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Court stomps Indiana wine shipping laws

Two years after wine lovers thought markets had been opened to them, a federal court in Indiana may have finally kicked down the doors.

In 2005, the U.S. Supreme Court ruled state laws that set different rules for shipping wine to consumers based on whether the winery was in state or out of state were unconstitutional. At the time, the nation was a patchwork of 50 different sets of laws, creating a nightmare for wineries hoping to ship wine to out-of-state customers and for customers hoping to order hard-to-find wine.

At first, wine lovers thought all of that was going to change with the Supreme Court decision, which said the rules had to be the same. You could hear corks popping across the nation as wine lovers celebrated. Then reality hit.

Instead of simplicity, the picture got even more confusing.

Some states embraced direct-shipping, others tried to prohibit direct-shipping entirely and still others – like Indiana – created so many rules and regulations that they may as well have prohibited it outright.

On Wednesday, the federal court in Indianapolis ruled most of Indiana’s regulations on shipping wine directly to consumers are unconstitutional and struck them down. A separate order prohibits the state from enforcing the provisions the court declared unconstitutional. The suit was filed by five wine connoisseurs and Chateau Grand Traverse, a winery in Traverse City, Mich., that makes yummy Rieslings.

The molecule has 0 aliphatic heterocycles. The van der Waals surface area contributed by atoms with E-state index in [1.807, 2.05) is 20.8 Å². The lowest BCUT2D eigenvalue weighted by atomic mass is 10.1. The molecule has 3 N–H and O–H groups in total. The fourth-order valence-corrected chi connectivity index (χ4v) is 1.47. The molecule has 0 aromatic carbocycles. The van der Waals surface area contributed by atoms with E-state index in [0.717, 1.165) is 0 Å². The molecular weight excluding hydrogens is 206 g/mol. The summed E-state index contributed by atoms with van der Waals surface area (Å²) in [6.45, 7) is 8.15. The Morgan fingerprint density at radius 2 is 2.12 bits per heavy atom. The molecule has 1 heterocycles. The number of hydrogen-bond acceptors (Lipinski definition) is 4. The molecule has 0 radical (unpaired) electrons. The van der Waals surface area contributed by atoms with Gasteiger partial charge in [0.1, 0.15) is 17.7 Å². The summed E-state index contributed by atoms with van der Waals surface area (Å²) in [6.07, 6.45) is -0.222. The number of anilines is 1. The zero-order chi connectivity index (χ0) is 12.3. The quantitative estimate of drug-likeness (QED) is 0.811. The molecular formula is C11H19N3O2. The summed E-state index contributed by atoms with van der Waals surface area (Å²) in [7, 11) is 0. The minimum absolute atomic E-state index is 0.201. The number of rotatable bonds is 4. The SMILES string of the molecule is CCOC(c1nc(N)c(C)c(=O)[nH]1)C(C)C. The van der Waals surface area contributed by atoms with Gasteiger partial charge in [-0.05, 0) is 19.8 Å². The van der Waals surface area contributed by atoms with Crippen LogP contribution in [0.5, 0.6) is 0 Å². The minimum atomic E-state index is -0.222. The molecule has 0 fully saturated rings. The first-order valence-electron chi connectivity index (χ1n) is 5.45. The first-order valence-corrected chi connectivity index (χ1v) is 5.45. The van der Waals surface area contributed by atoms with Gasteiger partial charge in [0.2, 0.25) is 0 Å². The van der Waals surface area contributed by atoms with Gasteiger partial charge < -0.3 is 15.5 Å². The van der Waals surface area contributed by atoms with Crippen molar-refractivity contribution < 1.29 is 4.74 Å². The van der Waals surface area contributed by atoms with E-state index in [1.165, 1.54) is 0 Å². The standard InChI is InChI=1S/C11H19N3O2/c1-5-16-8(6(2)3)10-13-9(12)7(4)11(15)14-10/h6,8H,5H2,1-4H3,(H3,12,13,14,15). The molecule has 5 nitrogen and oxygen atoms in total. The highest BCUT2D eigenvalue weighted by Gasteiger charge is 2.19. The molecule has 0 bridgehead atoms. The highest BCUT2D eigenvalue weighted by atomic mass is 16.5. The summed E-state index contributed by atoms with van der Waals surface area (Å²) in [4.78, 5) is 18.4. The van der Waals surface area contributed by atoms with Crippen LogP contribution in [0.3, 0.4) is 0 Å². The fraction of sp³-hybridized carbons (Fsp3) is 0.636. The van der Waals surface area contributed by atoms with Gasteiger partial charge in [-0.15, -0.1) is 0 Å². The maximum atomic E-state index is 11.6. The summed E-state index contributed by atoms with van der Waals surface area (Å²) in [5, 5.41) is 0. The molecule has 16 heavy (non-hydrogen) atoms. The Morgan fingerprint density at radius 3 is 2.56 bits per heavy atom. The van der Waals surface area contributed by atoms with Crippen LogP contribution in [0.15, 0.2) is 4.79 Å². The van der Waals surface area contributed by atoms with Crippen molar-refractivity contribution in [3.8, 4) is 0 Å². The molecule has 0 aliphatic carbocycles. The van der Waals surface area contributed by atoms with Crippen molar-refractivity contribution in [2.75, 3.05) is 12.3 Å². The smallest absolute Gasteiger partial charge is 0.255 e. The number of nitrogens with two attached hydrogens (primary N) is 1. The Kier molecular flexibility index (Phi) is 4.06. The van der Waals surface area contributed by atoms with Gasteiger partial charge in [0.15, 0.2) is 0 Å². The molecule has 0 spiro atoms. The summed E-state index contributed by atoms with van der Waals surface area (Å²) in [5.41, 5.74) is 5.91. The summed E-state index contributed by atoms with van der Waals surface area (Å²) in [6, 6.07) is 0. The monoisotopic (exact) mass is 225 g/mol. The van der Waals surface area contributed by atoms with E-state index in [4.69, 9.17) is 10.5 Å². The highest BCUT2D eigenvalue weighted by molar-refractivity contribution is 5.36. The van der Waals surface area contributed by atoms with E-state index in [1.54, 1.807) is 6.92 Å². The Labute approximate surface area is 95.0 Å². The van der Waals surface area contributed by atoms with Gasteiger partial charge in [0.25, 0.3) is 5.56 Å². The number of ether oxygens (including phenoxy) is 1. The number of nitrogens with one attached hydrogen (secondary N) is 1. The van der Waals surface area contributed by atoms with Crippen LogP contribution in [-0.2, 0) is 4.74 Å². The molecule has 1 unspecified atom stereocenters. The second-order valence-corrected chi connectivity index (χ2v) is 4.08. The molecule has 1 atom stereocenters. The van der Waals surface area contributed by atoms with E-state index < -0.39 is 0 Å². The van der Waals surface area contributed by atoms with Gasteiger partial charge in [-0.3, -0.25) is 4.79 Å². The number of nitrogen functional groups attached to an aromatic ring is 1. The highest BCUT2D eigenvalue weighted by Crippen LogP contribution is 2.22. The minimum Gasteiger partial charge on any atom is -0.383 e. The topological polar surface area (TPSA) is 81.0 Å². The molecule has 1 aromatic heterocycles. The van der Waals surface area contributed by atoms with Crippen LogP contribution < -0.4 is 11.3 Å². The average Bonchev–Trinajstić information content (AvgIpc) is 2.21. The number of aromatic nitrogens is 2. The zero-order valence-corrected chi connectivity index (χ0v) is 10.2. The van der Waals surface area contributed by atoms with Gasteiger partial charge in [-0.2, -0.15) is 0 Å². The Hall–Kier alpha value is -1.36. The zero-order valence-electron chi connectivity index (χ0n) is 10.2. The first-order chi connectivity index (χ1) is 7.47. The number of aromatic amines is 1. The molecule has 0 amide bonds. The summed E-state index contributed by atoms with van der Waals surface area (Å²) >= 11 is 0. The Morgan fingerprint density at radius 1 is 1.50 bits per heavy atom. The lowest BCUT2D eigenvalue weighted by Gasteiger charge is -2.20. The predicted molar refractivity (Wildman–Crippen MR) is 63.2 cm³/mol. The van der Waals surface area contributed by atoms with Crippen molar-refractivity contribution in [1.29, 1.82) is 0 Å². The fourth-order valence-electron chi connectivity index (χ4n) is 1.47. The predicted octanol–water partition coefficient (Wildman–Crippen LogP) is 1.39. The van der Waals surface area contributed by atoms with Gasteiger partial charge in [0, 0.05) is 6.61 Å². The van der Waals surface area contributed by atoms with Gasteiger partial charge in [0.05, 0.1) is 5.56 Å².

“It’s very good news for the consumers, and wineries like happy consumers,” said Larry Satek, president of the Indiana Winegrowers Guild and owner of Satek Winery in Fremont.

Among the provisions struck down was the one that was most burdensome and confusing for customers and wineries alike. The law said a winery could ship wine directly to customers but only if they had seen them at least once face-to-face to verify their age. That meant if you wanted to order Oliver’s limited-edition, impossible-to-find ice wine, you had to go to Bloomington and fill out a form at the winery first.

Of course, the same rule would apply to, say, a winery in Napa, Calif. Want a bottle of cult-favorite Screaming Eagle Cabernet Sauvignon? Even if Screaming Eagle had a permit to ship wine to Indiana (which it couldn’t get under the law, as we’ll explain below), you would have to go to the winery in person first before they could mail you a bottle.

The federal court, however, found that because the burden of complying with the law grew with the winery’s distance from Indiana, the law discriminated far more against out-of-state wineries, making it unconstitutional. The face-to-face transaction requirement is now history.

“Forcing nearly all out-of-state wineries to use a wholesaler or come to Indiana to sell gives in-state wineries a distinct competitive advantage,” the court wrote. “Indeed, virtually the entire direct shipping market is limited to in-state wineries.”

But the rules even for in-state wineries were such a pain that Indiana wineries were hurt, too.

A couple of months ago, Bill Oliver told us his winery had lost 75 percent of its shipping market under the new law. Satek said 80 percent of the wine he ships is out of state because the in-state shipping laws are so burdensome.